I’m going to take a parenting break and share a story this week. I actually had an article ready to go, but the father got cold feet and asked me not to print his e-mail. In any case enjoy this story.
On May 14th, my 9-year-old cousin passed away. Many of you watched the video of Refoel Goldberg asking us to pray for him, but his special soul was brought back.
I decided to drive to Montreal for the funeral and offered to take anyone that wanted to join me. Three of my siblings took me up on my offer, so at around midnight we headed north in my wife’s minivan. It was a rainy and chilly night and I was a bit tired, so I wasn’t driving too fast. One of my sisters stayed awake in the passenger seat to keep me company.
A few hours in, I noticed a car tailgating me, so I switched to the right lane. I mentioned to my sister that someone was driving awfully fast in the rain, when suddenly, lights began flashing. Officer Ward pulled me over. He insisted that I was going 91 M.P.H. which would have been suicidal. My siblings all knew that I wasn’t, but I had nothing to gain by arguing.
I was handed a citation that said I was going 74 which I promptly put in the door pocket and continued the trek up. We arrived early in the morning and went to the funeral. As soon as it was over, we got back in the car and headed back. We arrived back in New York at around 7:00 PM, which meant I had been up for 36 hours straight and been driving for almost 14 of them.
I showed my wife the citation and left it on the kitchen counter. I promptly went upstairs to take a quick nap before heading back to work. During this time, my two-year-old decided to practice her art skills on the above-mentioned citation. When she finished her work, the remnants were left proudly on the floor of her room. Upon awakening, I walked into her room and looked with a mixture of horror and pride at her masterpiece. I took the tattered and scribbled pieces and decided to deal with it later.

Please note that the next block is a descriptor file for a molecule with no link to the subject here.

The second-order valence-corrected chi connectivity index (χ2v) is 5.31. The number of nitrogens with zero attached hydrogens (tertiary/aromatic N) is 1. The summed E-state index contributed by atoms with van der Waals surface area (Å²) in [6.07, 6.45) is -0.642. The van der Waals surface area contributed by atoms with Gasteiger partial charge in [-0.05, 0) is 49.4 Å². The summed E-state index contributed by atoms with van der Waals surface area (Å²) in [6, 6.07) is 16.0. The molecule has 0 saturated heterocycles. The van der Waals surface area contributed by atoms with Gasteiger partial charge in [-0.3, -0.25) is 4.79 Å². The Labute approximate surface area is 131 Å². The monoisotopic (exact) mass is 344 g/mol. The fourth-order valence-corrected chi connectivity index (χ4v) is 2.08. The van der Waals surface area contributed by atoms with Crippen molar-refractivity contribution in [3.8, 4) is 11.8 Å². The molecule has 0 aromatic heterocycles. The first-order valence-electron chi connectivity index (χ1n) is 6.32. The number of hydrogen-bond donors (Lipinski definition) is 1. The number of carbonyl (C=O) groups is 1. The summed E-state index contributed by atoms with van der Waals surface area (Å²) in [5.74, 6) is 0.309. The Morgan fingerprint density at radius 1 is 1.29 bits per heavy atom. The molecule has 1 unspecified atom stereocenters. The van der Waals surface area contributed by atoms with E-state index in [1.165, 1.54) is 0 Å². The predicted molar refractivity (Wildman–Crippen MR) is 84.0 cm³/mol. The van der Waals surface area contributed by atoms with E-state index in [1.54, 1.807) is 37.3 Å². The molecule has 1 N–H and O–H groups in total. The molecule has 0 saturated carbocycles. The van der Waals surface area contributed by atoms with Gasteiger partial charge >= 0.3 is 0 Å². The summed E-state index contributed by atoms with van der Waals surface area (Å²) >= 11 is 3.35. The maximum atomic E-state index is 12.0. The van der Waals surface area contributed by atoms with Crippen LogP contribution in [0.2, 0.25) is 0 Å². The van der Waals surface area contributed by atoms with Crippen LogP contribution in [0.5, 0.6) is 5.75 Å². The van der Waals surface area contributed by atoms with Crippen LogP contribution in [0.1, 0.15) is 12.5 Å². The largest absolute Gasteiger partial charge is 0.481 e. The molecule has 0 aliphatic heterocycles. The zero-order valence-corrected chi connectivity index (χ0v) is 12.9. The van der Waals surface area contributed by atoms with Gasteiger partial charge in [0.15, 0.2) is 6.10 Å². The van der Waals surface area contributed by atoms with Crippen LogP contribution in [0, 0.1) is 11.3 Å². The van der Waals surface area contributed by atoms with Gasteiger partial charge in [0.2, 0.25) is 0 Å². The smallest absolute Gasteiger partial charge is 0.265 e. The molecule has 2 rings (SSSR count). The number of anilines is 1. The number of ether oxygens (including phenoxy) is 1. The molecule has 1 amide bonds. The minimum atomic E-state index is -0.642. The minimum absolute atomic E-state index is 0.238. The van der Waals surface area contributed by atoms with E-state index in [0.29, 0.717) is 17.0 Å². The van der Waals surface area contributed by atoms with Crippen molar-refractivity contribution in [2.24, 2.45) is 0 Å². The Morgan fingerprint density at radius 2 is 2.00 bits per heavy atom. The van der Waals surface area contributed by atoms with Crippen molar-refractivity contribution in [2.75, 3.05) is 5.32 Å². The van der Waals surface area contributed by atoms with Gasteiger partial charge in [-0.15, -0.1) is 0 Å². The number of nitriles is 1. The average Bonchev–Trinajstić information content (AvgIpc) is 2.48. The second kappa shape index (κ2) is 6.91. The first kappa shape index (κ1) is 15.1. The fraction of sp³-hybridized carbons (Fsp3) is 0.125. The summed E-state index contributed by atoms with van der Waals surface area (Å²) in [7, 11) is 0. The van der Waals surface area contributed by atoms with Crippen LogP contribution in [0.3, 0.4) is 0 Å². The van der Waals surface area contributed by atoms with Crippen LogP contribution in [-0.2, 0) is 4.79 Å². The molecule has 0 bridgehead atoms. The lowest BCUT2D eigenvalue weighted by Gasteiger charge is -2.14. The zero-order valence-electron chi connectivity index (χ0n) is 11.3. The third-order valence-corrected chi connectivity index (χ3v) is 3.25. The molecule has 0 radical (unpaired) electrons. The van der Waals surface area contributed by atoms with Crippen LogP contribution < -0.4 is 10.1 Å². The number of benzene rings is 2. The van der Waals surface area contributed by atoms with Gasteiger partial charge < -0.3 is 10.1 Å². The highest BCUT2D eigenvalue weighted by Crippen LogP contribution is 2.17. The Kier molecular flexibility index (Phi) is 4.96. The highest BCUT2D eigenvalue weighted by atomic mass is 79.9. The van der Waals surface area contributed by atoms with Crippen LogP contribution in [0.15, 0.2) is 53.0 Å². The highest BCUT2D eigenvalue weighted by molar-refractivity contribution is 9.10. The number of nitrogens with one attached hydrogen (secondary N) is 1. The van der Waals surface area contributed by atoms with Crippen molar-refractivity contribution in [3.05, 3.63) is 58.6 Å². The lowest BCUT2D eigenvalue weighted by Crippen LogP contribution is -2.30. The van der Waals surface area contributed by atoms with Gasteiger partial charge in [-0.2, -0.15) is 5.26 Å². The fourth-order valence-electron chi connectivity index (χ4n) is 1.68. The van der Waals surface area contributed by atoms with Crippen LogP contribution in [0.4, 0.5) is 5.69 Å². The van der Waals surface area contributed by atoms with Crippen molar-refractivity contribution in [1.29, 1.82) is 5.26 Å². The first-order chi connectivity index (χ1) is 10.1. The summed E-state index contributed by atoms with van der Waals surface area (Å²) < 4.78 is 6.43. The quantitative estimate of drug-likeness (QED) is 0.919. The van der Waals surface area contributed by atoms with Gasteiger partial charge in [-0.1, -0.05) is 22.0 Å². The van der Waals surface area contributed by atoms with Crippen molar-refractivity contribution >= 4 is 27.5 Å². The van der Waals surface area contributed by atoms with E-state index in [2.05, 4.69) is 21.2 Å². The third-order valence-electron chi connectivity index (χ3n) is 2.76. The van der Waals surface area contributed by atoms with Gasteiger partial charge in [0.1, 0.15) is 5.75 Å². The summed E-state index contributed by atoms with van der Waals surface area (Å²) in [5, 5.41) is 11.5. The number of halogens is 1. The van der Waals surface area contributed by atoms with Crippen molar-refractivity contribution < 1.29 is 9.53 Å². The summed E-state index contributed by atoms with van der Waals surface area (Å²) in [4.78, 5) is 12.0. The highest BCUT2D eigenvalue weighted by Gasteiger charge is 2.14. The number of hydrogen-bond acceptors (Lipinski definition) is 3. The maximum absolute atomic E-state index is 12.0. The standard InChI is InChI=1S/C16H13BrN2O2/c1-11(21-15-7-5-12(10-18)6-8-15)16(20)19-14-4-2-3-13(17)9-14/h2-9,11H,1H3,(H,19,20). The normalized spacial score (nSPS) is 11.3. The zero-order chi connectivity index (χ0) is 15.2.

Procrastination is a very dangerous game. A few weeks passed and I remembered that I had never repaired and dealt with it. First, I contacted James Medows who’s a traffic attorney. He’s the best according to everyone I spoke to, and he doesn’t try to make money off people if they can do the work themselves. Mr. Medows told me to first mail the ticket in and take it from there. I attempted to tape it back together, but my art skills are equivalent to that of a salted slug. Thank goodness my wife saved the day, and using some Harry Potter wizardry, repaired (I think the proper spell is “Repario”) my citation (Exhibits A and B).
I mailed it in with a note apologizing for my tardiness and an explanation for the scribbles and mended work, along with a photo of the pepertrator (Exhibit C). Apparently, Linda G. McMahon from the Lake George Town Court does not have a two-year-old climbing around her office, since I got her response 3 days later.
The first thing I noticed was that she reprinted the citation (Exhibit D), and also sent me back the original so we could keep the “Artwork for framing” (Exhibit E). She also included some other notes which showed the supporting deposition. Not only that, but she downloaded and included my driving abstract free of charge (See the post-it notes on Exhibit E) to save me time along with clear instructions (Exhibit F).